Has anyone been having deja vu lately?
I'm not just referring to the re-emergence of deadly hurricanes with eyes trained on the Gulf. And I don't just mean the recycling of the same old Republican playbook being dumped on Senator Obama this election season.
Instead, as yet another potentially razor-tight presidential race looms, I can't help but recall 2000. I admit it: the prospect of an electoral fiasco this time around has haunted my dreams.
The tantalizing scenarios, below the fold. (Disclaimer: I seek neither to depress you, nor to divert your attention from the hard work ahead. Just glimpsing the potential for a 2008 debacle, rather, should incentivize us to avoid one all the more.)
But first of all, let's get to the root of the problem: the Electoral College is already perfectly tailored to deliver us another fiasco. The utter failure of our antiquated system to count votes equally is the reason I can't help but cringe when subjected to MSNBC's new promo, narrated by Chuck Todd (from whom, frankly, I expected better):
The beauty of our democracy is that my vote is no less important than the vote of a retiree who never finished high school, or the first time voter who just got their citizenship, or the head of some big corporation. All of our votes are the same, and all of us have the same amount of influence on this election.
False. In this election, the 1.3 million residents of the tiny swing state of New Hampshire "matter" more to the candidates and the election outcome than the 81 million combined residents of California, Texas, and New York. If not for the symbolic call to civic duty, I--as a resident of New York State--would have surprisingly little incentive to vote. Okay: I would have none.
Thanks to the Electoral College, here are some glimpses of what a 2008 fiasco might look like--the first scenarios being ones we are all too familiar with:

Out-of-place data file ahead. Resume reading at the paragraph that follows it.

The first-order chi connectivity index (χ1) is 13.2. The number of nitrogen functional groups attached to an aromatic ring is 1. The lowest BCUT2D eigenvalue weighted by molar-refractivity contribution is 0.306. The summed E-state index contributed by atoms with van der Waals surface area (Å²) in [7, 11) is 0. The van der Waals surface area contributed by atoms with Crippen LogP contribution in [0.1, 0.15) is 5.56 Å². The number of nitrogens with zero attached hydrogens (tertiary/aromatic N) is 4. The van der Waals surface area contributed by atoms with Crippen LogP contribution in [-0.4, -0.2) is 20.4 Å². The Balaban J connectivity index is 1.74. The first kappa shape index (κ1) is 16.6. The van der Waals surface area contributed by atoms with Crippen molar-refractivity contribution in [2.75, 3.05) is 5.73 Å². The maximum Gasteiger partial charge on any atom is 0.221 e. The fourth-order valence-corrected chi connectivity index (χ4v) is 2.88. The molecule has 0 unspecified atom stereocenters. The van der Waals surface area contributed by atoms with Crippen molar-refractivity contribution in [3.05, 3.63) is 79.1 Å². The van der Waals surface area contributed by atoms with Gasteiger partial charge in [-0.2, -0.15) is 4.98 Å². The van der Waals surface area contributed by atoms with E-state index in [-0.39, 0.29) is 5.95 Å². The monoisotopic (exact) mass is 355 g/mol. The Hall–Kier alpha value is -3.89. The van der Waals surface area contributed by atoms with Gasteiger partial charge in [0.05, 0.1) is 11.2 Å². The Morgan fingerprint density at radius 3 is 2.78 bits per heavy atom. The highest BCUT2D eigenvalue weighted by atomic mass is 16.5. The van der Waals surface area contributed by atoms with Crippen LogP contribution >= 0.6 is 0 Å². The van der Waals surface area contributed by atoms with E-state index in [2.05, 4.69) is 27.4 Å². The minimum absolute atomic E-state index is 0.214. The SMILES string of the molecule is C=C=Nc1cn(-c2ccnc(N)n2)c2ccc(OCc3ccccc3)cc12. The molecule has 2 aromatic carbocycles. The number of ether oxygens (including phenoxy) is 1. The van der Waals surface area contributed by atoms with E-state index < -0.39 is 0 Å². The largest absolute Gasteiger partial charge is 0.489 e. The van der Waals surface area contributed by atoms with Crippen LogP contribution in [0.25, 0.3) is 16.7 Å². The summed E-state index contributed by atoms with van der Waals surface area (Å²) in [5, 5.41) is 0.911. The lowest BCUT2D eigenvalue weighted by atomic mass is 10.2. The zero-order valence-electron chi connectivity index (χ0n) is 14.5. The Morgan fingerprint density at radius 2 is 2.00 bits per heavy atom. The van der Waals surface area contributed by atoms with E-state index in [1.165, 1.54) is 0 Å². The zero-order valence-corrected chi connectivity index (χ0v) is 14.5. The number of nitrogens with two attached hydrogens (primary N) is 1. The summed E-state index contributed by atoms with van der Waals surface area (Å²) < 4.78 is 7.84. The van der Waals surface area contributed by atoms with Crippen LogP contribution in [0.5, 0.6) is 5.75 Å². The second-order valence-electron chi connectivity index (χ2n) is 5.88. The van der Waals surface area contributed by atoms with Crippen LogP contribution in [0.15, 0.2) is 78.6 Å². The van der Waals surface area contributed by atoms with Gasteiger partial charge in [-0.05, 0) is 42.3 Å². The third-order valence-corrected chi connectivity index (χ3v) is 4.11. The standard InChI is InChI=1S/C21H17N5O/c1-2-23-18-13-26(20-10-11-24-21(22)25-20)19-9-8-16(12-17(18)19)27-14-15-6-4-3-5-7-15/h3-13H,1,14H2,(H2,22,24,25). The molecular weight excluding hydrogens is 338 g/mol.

Scenario #1 or #2: A literal replay of the 2000 nightmare
Suppose Barack Obama loses the popular vote to John McCain, but wins the electoral college count--or, worse, vice versa. We know which scenario we'd prefer, of course. Yet as far as I'm concerned, it's a nightmare either way, given how cynical some of us might feel being forced to rally around the Electoral College result and disavow the national political will, just as the Republicans did in 2000. Nonetheless, if either scenario occurs, I would expect the disenchantment (if not outright depression) to grow strong enough to truly affect a national, constitutional debate on the future of the Electoral College and, thereby, on the future of our democracy itself.
Scenarios #3, 4, or 5 (The Ultimate Scenarios): An Electoral Vote Tie
The scenario analyses of FiveThirtyEight.com put the odds of a 269-269 electoral split at 1.14%--odds which, notably, doubled from just one week ago. Below are the three distinct possibilities of this election season that would lead to an electoral vote tie (there are other possibilities, but if a tie did occur, it would most likely resemble one of these):
Note the similarities between these maps and the 2004 map. For there to be an electoral vote tie, McCain would have to keep all of the Bush states (minus Iowa, which is likely Obama) and the candidates would need to split the 4 battleground states of New Hampshire, Colorado, New Mexico, and Nevada in any of the three above derivations. We will intensely contest the Bush states no matter what; yet the question remains: Is an electoral tie possible?
In this environment, you better believe it. But more importantly, what would a perceived electoral tie mean? A media circus, for one, not to mention a procession of lawyers flocking to any or all of the above-mentioned states to demand recounts. Once the tallies made one of the above derivations certain (and who knows how long it could take), the race would be sent to the House of Representatives.
And as kos noted last month, rather than one vote per representative, each incoming state delegation (following the election) would receive a vote. Given the current breakdowns, whereby Democrats control 28 delegations (including DC, which would count for these purposes), Republicans 21, and 2 are split, Obama would win; and we can safely assume that with the incoming members, Democrats would have added to their delegation totals.
Kos does point out a crucial caveat:
the representatives can vote for whoever they want. They're not bound to their party . . . Some of these reps will decide to "vote their district". Others will try and take cover and "vote their state". And I'd almost bet my firstborn that it would be Democrats wringing their hands while Republicans came together in partisan unity. It's the curse of being Democrats.
And I would respond that the House Democrats wouldn't dare turn one (fun) fiasco into a catastrophic one, and throw the election to John McCain.
Thus, Scenarios 3, 4, or 5 would ultimately bring good news. If we tie, we win.
But let's plan on winning--because if we win, we win--with a mandate.